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Termination of the tax agreement between Portugal and Sweden: Legal and tax consequences from a Portuguese perspective


On June 16th, 2021, Portugal was informed by Sweden of the termination of the Convention for the Avoidance of Double Taxation (or Double Tax Treaty – DTT) existing between the two countries since 2003. According to such communication, the DTT between Portugal and Sweden ceased its effects as of January 1st, 2022.

In 2018, Sweden renegotiated the DTT signed with Portugal, and, in May of the following year, a Protocol was even signed amending such DTT. However, since Portugal never ratified such Protocol, Sweden has decide to terminate the DTT altogether.

From a tax perspective, in the absence of a DTT, Portugal and Sweden are bound to abide by their internal legislations in matter of payments of income to entities or individuals residing in the other country.

Thus, this article will focus on the general tax framework applicable to such made payments from a Portuguese tax standpoint. The equivalent Swedish tax consequences should also be considered when reviewing any specific situation.

As a first rule, the DTT was not applicable to sales of goods. Thus, the rules outline below concern only provision of services and other sources of income, such as dividends, interest, royalties, rents and capital gains.

Corporate Tax consequences

  • Payments made by Portuguese companies to Swedish entities

Under the rules of the Portuguese Corporate Income Tax Code, a 25% withholding tax should be made on payments performed by Portuguese entities to Swedish ones.

Since the DTT is no longer applicable, the previously existing documentation which was used to eliminate or mitigate such withholding tax – namely form Model 21-RFI and Certificates of Tax Residence – are no applicable. Consequently, their presentation to a Portuguese entity will not change the latter’s obligations considering the mentioned Portuguese tax law.

Hence, and unless agreed otherwise, a Swedish company with clients in Portugal may expect to receive less 25% on payments from Portugal than it did before (the gross is no longer a match to the contract’s net value).

Portuguese companies cannot choose to waive this withholding tax anymore and, therefore, must withhold this amount from the payments to be made and deliver such tax to the Portuguese Tax Authorities until the 20th day of the month following the one regarding which the withholding tax relates to.

  • Payments made by Swedish companies to Portuguese entities

If the scenario is the opposite, then a Portuguese company that, for instance, renders services to a Swedish company may also expect to eventually receive a lower amount in light of any withholding tax that may be due under Swedish law.

In this case, the Portuguese company may benefit from a tax credit for international double taxation.

To this end, the income obtained abroad should be included in the company’s taxable income for that year and a deduction is available to the Corporate Income Tax corresponding to the lowest of the following amounts:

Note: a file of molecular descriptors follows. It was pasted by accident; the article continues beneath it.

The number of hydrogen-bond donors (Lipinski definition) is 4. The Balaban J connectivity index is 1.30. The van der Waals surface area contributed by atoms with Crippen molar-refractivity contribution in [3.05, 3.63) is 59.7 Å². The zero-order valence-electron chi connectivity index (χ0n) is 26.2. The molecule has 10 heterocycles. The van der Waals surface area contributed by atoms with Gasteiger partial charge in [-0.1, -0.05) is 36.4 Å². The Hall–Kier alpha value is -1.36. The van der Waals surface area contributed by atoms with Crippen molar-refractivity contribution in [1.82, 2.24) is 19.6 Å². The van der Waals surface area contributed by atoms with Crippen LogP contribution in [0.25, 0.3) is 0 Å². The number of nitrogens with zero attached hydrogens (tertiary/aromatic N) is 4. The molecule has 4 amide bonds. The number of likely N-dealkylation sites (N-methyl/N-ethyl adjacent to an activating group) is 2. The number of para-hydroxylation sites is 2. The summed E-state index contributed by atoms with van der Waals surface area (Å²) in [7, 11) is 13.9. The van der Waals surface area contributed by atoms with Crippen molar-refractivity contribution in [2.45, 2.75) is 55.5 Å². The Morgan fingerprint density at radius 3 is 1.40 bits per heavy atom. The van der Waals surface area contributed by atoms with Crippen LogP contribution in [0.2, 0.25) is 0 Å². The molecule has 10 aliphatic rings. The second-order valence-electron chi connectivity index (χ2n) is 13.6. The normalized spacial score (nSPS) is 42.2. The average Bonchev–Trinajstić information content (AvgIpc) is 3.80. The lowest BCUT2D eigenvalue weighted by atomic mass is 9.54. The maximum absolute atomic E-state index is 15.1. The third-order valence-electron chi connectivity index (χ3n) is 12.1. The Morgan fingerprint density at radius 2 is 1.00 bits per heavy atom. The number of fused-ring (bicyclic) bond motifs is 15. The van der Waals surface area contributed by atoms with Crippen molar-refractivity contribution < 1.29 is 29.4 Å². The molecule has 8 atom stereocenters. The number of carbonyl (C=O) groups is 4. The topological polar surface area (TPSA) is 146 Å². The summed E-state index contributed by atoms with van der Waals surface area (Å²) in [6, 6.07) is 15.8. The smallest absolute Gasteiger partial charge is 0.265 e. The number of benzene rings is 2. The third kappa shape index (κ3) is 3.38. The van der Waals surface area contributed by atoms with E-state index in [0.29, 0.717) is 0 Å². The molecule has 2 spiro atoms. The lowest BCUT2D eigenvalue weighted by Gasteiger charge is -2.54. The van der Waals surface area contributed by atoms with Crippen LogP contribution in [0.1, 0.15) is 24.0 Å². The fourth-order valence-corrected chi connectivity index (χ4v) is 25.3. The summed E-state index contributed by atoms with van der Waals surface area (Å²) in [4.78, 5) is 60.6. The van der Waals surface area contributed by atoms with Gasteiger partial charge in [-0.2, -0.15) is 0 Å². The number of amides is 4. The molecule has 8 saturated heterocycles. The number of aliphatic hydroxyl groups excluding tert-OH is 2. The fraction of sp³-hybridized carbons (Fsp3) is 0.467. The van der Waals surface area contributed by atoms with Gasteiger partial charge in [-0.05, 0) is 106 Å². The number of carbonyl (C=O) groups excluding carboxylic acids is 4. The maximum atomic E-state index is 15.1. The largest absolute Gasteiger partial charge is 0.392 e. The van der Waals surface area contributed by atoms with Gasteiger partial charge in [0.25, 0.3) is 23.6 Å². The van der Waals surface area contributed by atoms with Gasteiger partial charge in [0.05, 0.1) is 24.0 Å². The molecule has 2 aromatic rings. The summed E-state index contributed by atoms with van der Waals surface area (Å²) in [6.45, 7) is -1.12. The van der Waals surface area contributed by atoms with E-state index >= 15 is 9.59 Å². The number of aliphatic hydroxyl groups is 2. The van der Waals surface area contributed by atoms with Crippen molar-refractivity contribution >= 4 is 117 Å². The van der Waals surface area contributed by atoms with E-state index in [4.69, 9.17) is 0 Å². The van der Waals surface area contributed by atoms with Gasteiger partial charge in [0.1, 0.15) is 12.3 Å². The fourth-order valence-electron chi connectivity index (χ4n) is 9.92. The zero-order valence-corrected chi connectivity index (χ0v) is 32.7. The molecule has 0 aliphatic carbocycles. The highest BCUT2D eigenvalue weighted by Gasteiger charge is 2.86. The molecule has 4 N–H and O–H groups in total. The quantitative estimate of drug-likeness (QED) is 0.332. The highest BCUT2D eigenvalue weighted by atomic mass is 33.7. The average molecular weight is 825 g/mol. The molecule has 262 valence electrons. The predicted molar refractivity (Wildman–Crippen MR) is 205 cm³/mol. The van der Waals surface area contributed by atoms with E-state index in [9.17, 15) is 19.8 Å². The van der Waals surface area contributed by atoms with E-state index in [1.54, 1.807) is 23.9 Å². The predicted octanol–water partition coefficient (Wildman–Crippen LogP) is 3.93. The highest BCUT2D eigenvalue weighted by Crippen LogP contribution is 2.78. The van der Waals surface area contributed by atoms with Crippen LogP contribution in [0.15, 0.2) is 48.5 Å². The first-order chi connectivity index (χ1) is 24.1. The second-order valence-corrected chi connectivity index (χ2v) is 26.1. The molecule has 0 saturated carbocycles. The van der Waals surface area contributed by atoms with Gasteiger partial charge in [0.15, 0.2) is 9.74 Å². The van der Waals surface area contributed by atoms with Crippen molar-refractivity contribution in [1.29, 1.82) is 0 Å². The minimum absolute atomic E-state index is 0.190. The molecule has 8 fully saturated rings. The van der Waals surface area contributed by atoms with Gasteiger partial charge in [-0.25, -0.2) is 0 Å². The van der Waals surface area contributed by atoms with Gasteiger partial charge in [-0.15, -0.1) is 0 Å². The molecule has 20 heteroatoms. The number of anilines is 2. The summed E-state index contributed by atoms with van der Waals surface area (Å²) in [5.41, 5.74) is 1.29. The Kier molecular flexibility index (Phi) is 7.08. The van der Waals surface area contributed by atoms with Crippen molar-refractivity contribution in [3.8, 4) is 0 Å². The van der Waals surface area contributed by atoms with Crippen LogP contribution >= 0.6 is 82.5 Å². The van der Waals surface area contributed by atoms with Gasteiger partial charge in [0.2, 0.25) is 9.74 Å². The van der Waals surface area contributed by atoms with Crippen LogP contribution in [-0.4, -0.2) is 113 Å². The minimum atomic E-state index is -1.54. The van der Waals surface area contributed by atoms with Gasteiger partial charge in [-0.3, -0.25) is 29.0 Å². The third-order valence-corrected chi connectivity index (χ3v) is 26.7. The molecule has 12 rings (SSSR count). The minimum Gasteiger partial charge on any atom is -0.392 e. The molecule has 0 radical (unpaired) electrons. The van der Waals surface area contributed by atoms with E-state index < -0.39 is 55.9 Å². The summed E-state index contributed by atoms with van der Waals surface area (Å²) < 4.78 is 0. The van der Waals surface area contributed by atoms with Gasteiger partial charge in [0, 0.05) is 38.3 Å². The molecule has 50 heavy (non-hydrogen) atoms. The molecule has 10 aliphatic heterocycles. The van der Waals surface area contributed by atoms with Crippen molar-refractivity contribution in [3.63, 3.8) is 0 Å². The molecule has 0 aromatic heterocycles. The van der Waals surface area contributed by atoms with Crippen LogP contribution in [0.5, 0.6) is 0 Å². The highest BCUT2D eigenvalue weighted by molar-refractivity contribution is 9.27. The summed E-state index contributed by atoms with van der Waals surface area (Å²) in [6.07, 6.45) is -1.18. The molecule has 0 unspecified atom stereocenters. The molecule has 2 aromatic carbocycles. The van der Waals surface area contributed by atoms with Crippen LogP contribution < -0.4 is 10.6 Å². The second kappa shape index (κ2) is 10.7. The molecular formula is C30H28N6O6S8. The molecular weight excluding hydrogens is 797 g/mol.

• Income tax paid abroad;
  • Fraction of the Corporate Income Tax, calculated before deduction, corresponding to the income that may be taxed in Sweden, accrued of the income received abroad and net of expenses directly or indirectly incurred to obtain it.

When it is not possible to perform this deduction entirely in the tax year in question because the Corporate Income Tax due is lower, the remainder of the tax credit may be carried-forward to be offset against the tax due in any of the following five tax years.

This tax credit is obtained in the Portuguese companies’ Corporate Income Tax return (Declaração Modelo 22) to be filed until the last day of May of the year following the one to which the tax relates to.

In light of the above, a withholding tax made in Sweden will just mean a temporary financial difference for a Portuguese company since the tax amounts will be recovered in the tax return. Nonetheless, there may be a potentially significant time gap between the withholding tax deduction and their recovery, especially if the Portuguese company is not able to recover the full amount at once, as above explained.

Personal Income Tax consequences

  • Payments by Portuguese resident individuals to Sweden

When it comes to individuals, someone living in Portugal and making payments to Sweden, within the scope of its private/non-professional activity, will not see any changes to its situation. No withholding tax obligations existed before and no withholding tax obligations will henceforth exist.

  • Payments received Portuguese resident individuals from Sweden

Income received from Sweden, such as private and occupational pensions, which was not previously subject to tax when paid out, may now be subject to withholding tax in Sweden.

Nonetheless, similarly to what was mentioned above for companies, individuals may recover the tax paid in Sweden in their Personal Income Tax in Portugal, through the same tax credit mechanism above explained.

This tax credit is obtained in the Portuguese companies Personal Income Tax return (Declaração Modelo 3) to be filed between April 1st and Jun 30th of the year following the one to which the tax relates to. 

In light of this new tax framework appliable as of January 1st, 2022, we recommend a careful analysis of the transactions made between Portugal and Sweden is made prior to any payments to assure all the due legal obligations are complied with in both countries.

Teresa Pala Schwalbach |

Ana Margarida Cerqueira |

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Teresa Pala Schwalbach